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Syracuse council rejects waiving NY's 2% tax cap

Tom Magnarelli
WRVO Public Media
Syracuse common councilors.

As the Syracuse Common Council continues to go over Mayor Ben Walsh’s proposed budget, the council rejected a proposal to waive New York State’s 2% tax cap. Those against it said it would essentially authorize the city to go over the cap. But supporters of the proposed law said it would protect the city from additional penalties.

If Walsh's budget goes into effect, a tax increase would be higher than the state's 2% tax cap, which would then eliminate the STAR property tax credit for homeowners. But the city’s corporation counsel said without a law waiving the tax cap, it would require the city to set up a reserve fund where any excess amount of money would be placed and used to offset next year’s tax levy. Councilor-at-Large Steven Thompson called it a straitjacket.

"If we have not sent this local law to the state, the taxes will be raised, the STAR will not be available, and the taxes will go in reserve so they won't be used for any services or repairs or anything else," Thompson said. "To have the money, have residents taxed and not be able to use it, is a real kick.”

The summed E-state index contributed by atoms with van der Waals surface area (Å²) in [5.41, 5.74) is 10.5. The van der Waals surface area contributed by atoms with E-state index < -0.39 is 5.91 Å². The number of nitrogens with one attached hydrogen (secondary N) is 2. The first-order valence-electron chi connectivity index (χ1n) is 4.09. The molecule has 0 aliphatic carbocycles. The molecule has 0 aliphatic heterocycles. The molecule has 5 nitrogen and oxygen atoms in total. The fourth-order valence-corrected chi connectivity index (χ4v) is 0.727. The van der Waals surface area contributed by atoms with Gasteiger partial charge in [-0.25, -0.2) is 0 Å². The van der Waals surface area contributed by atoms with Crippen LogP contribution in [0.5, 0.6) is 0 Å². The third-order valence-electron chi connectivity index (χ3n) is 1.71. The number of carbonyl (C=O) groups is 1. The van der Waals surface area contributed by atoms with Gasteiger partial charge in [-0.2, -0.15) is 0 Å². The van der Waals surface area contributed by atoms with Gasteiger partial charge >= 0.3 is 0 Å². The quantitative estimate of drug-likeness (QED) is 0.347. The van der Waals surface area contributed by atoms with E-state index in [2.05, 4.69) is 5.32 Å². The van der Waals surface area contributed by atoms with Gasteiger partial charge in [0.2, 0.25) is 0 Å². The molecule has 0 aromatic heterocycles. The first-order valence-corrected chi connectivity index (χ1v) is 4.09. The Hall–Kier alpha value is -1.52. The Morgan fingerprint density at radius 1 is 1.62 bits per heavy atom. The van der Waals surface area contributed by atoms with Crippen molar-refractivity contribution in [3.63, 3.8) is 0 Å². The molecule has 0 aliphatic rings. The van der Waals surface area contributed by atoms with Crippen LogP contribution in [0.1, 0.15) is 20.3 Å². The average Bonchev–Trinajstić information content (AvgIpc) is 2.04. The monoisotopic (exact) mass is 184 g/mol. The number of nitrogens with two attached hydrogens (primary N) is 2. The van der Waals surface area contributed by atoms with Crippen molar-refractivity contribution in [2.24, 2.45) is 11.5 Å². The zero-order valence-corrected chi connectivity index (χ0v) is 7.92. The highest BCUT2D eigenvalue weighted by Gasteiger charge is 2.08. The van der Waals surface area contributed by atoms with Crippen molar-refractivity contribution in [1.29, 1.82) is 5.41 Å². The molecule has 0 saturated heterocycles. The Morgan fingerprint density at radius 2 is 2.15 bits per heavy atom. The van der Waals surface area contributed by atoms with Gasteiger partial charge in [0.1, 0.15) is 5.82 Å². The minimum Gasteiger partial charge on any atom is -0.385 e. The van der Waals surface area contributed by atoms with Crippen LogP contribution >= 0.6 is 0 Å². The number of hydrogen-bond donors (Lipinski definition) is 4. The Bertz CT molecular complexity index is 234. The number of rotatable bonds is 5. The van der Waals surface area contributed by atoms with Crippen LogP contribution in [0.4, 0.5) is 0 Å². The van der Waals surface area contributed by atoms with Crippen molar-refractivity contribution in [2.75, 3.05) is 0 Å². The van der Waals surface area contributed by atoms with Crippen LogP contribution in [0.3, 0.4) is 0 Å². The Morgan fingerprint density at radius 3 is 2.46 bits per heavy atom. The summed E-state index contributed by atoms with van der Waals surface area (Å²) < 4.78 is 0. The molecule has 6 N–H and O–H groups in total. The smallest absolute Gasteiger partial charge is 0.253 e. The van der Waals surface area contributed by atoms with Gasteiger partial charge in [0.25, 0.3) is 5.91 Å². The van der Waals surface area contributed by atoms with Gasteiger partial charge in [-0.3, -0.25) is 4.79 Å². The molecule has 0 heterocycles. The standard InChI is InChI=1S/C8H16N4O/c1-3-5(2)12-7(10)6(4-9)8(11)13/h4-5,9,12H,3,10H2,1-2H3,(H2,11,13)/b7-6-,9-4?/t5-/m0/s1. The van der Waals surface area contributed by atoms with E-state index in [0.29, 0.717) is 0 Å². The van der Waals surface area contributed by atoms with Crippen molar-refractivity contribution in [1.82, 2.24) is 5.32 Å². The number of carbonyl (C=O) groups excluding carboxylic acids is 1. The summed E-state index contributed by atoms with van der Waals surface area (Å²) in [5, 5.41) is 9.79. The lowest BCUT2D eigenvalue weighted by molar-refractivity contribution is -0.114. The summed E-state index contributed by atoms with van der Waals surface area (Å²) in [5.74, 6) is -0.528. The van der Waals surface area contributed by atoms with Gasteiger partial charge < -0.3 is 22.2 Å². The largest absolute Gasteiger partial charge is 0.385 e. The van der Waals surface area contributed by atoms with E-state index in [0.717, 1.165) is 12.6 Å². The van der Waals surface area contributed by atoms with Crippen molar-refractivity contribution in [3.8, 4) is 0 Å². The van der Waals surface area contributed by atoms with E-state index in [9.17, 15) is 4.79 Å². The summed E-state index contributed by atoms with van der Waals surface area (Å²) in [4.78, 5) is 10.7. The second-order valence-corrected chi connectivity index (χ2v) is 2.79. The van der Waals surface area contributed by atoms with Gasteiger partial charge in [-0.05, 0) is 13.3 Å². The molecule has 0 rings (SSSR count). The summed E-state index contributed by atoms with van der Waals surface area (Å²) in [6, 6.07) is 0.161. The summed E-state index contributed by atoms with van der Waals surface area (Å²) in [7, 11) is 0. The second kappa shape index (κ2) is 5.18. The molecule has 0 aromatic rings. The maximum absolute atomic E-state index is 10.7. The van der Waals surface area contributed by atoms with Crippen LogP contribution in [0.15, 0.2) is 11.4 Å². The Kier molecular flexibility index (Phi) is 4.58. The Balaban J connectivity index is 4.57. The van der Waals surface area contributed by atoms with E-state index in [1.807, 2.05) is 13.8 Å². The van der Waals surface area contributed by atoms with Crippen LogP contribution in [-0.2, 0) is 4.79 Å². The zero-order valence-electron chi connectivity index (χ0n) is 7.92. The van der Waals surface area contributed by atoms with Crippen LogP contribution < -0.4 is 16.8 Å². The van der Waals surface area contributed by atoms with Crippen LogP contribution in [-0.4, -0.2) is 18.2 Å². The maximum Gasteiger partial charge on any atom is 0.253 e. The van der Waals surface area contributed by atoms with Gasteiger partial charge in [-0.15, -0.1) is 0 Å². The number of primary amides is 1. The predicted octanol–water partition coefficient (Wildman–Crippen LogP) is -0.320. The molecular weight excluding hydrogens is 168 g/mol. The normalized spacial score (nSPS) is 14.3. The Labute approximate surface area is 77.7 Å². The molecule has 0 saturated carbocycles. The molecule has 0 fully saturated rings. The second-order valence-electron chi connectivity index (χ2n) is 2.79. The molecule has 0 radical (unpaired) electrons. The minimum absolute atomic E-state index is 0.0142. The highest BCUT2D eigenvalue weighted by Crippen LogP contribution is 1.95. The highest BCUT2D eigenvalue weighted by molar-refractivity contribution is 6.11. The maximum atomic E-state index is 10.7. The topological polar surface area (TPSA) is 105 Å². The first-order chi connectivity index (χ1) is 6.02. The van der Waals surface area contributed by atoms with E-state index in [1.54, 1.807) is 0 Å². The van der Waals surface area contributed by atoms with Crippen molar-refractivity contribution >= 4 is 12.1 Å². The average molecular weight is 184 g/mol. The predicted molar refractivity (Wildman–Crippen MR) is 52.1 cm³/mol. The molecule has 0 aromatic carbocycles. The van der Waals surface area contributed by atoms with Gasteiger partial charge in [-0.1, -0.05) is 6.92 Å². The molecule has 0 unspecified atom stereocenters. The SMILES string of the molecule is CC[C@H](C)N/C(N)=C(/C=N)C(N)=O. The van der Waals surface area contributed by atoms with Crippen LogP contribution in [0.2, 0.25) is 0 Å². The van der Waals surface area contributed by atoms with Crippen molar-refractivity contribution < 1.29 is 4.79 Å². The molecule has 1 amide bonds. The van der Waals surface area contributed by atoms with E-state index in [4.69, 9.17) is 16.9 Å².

But Councilor-at-Large Tim Rudd said he would be fine with it. 

“I don’t want to blow the cap," Rudd said. "I’m definitely not voting for anything that says, let’s blow the cap. I want to amend the budget and protect the STAR exemptions and everything else.”

Councilors for and against the proposal to waive the tax cap agree, they would prefer to find savings to stay under the cap. Corporation counsel said even after a budget is adopted, special assessments could inadvertently push calculations over the cap. The council needs at least six councilors to make veto-proof changes to the budget, which will be voted on next month. 

Tom Magnarelli is a reporter covering the central New York and Syracuse area. He joined WRVO as a freelance reporter in 2012 while a student at Syracuse University and was hired full time in 2015. He has reported extensively on politics, education, arts and culture and other issues around central New York.